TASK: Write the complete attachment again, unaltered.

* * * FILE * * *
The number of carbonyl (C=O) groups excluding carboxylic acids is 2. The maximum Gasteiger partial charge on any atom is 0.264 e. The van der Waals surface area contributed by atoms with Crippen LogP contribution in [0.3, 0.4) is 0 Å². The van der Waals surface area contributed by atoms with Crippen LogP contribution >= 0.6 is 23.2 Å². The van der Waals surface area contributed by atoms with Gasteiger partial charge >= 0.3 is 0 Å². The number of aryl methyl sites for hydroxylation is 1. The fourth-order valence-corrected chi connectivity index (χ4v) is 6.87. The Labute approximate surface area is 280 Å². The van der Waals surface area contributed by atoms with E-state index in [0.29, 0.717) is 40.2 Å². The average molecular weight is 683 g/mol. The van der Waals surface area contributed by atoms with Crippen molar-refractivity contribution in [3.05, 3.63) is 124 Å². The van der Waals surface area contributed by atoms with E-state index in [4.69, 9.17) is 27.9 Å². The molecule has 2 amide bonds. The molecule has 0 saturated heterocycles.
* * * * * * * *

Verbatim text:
The number of carbonyl (C=O) groups excluding carboxylic acids is 2. The maximum Gasteiger partial charge on any atom is 0.264 e. The van der Waals surface area contributed by atoms with Crippen LogP contribution in [0.3, 0.4) is 0 Å². The van der Waals surface area contributed by atoms with Crippen LogP contribution >= 0.6 is 23.2 Å². The van der Waals surface area contributed by atoms with Gasteiger partial charge >= 0.3 is 0 Å². The number of aryl methyl sites for hydroxylation is 1. The fourth-order valence-corrected chi connectivity index (χ4v) is 6.87. The Labute approximate surface area is 280 Å². The van der Waals surface area contributed by atoms with E-state index in [0.29, 0.717) is 40.2 Å². The average molecular weight is 683 g/mol. The van der Waals surface area contributed by atoms with Crippen molar-refractivity contribution in [3.05, 3.63) is 124 Å². The van der Waals surface area contributed by atoms with E-state index in [4.69, 9.17) is 27.9 Å². The molecule has 2 amide bonds. The molecule has 0 saturated heterocycles.